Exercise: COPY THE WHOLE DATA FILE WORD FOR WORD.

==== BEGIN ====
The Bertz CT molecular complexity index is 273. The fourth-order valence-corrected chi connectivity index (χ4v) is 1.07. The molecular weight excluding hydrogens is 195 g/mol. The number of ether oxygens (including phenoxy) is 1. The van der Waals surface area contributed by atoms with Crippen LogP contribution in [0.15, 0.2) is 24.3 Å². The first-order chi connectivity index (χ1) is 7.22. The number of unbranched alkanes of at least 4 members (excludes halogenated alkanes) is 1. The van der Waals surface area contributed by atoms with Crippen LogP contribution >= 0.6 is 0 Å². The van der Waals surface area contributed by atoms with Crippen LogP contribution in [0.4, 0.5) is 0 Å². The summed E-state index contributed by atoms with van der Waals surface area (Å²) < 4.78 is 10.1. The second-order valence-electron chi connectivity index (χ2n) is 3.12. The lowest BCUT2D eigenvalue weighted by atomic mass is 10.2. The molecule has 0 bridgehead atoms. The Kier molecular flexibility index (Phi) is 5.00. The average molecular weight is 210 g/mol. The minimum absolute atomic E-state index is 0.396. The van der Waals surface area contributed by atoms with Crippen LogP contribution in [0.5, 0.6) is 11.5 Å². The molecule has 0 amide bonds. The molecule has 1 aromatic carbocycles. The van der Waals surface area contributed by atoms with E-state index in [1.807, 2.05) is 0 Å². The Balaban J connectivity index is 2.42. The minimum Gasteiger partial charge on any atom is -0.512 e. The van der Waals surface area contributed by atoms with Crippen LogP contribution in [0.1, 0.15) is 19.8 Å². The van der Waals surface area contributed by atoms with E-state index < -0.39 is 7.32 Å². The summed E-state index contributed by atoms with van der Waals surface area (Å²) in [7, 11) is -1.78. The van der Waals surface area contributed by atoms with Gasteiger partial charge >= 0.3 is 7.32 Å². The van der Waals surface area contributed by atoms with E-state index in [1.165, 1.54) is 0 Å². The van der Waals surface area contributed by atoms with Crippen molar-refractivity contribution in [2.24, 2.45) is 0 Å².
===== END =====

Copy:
The Bertz CT molecular complexity index is 273. The fourth-order valence-corrected chi connectivity index (χ4v) is 1.07. The molecular weight excluding hydrogens is 195 g/mol. The number of ether oxygens (including phenoxy) is 1. The van der Waals surface area contributed by atoms with Crippen LogP contribution in [0.15, 0.2) is 24.3 Å². The first-order chi connectivity index (χ1) is 7.22. The number of unbranched alkanes of at least 4 members (excludes halogenated alkanes) is 1. The van der Waals surface area contributed by atoms with Crippen LogP contribution >= 0.6 is 0 Å². The van der Waals surface area contributed by atoms with Crippen LogP contribution in [0.4, 0.5) is 0 Å². The summed E-state index contributed by atoms with van der Waals surface area (Å²) < 4.78 is 10.1. The second-order valence-electron chi connectivity index (χ2n) is 3.12. The lowest BCUT2D eigenvalue weighted by atomic mass is 10.2. The molecule has 0 bridgehead atoms. The Kier molecular flexibility index (Phi) is 5.00. The average molecular weight is 210 g/mol. The minimum absolute atomic E-state index is 0.396. The van der Waals surface area contributed by atoms with Crippen LogP contribution in [0.5, 0.6) is 11.5 Å². The molecule has 0 amide bonds. The molecule has 1 aromatic carbocycles. The van der Waals surface area contributed by atoms with E-state index in [1.807, 2.05) is 0 Å². The Balaban J connectivity index is 2.42. The minimum Gasteiger partial charge on any atom is -0.512 e. The van der Waals surface area contributed by atoms with Crippen LogP contribution in [0.1, 0.15) is 19.8 Å². The van der Waals surface area contributed by atoms with E-state index < -0.39 is 7.32 Å². The summed E-state index contributed by atoms with van der Waals surface area (Å²) in [7, 11) is -1.78. The van der Waals surface area contributed by atoms with Gasteiger partial charge >= 0.3 is 7.32 Å². The van der Waals surface area contributed by atoms with E-state index in [1.165, 1.54) is 0 Å². The van der Waals surface area contributed by atoms with Crippen molar-refractivity contribution in [2.24, 2.45) is 0 Å².